This year the theme for 2024 International Women’s Day is #InspireInclusion. It’s through this lens that we get to recognise the contribution of the women in our business and the important roles that they have played in and around our organizational success. It is also an opportunity to shine spotlights on and promote conversation and discussion in and around issues that women still face in the workplace today.

I’m mindful that words like Equality, Equity, Diversity, and Inclusion are often used interchangeably even though they mean different things. Clearing up these malapropisms in my mind; I understand Inclusion to be defined as the overarching culture that encompasses diversity, equity, and equality. Inclusion is the culture in which a mix of people can come to work, feel comfortable and confident to be themselves, and work in a way that suits them to deliver our business needs.Ultimately inclusion will ensure that everybody feels valued and, importantly, adds value.

Charterhouse Partnership #Inspireinclusion

As I’m sat here reflecting on this; I recall an article I read on Linkedin last year. It was a biweekly newsletter published by Unloq titled “Nurturing Diversity, Equity and Inclusion: Empowering Women for a Brighter Future”. The article acknowledges that these principles are essential for all groups; but pays particular attention in and around the necessity for women to be empowered within this framework; simply because of the sheer breadth and volume of issues that women have faced in around equality and representation.

Like anything to do with engaging our people, I believe that developing a culture of inclusion is an ongoing process that will never be completed in totality.It takes more consideration and effort than a single day reminder each year, and it requires far more than a catchy one-off initiative all beautifully rendered for a LinkedIn post.Inclusion requires us to dismantle biases and stereotypes that women face in the workplace. I read a paper published by McKinsey titled “Women In The Workplace 2023”.Regarding bias, it highlights the frequency of microaggressions that a female receives relative to her male counterpart. Microaggressions that often stem from bias. Women, relative to their male counterparts are:

·      1.5x more likely to experience others taking credit for their ideas.

·      1.5x more likely to have their judgement questioned.

·      2x more likely to have been mistaken to be more junior than they are.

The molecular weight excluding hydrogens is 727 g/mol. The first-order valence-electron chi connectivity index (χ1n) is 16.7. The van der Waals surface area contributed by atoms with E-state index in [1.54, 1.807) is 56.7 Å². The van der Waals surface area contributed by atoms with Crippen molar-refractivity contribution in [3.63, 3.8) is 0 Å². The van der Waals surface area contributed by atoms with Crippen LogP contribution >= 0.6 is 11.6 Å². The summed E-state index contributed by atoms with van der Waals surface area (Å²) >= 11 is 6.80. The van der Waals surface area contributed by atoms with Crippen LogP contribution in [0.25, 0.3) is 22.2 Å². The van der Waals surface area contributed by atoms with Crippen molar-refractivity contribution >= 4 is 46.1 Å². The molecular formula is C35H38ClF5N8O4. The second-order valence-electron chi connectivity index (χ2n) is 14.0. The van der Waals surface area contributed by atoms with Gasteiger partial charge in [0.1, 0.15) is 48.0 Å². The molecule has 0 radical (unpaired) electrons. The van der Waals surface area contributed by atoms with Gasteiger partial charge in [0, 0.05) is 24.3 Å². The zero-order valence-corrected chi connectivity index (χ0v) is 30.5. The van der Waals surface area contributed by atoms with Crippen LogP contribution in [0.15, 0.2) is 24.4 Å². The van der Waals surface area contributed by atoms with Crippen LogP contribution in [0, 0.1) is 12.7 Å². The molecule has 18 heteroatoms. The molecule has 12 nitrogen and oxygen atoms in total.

·      2x more likely to receive comments on their emotional state.

·      2.5x more likely to have someone comment on their appearance

Creating an inclusive culture means creating an environment where women’s perspectives are heard.An inclusive environment actively promotes female leadership.How we identify prospective leaders, and opportunities for advancement, and opportunities to learn and develop the necessary skill sets will all play key roles in bringing on the future generation of female leaders in our business. There is no doubt the role our Learning & Development capability plays in helping empower women on these journeys.

As an employer, being inclusive is about being able to provide this, AND recognise some of the unique challenges that women face; the most perennial being the challenge of balancing career and family.To this end our flexible work practices, and our tailor made “return to work” programs post pregnancy play a pivotal role.

On a purely human level, any self-respecting CEO should want to create an inclusive workplace for every group or demographic. If this wasn’t sufficient impetus to do so, what about the economic one. Another McKinsey report found that companies with more women in executive positions were 21% more likely to outperform their counterparts in profitability.

Inclusive cultures attract a more diverse breadth of talent. This talent is then encouraged to take the sum of their experience to think differently and laterally.Businesses with an inclusive culture benefit from innovation gains which we hope in turn leads to competitive advantage.As the world of work continues to change, I genuinely believe that it is those organizations who can attract diverse groups of people; and under one company create an inclusive workplace that will be best placed to take advantage of whatever shifts in the world of work lie before us.

My commitment as CEO is to take this subject matter of inclusion and move beyond the obvious areas such as career/family balance, equity in pay, equality in career and dig deeper to do better.I work with an amazing group of women across all levels of employment in our company, and across all functional areas.GMs, Directors, Managers, Recruiters, HR, Finance, Support – women who I genuinely believe I can count on to speak candidly and openly so that via their insight we can keep moving forward.I said earlier that driving inclusivity will never be ticked as complete and so their input, feedback and guidance can never cease.

As a CEO I #inspireinclusion in the workplace.


Jason Darbyshire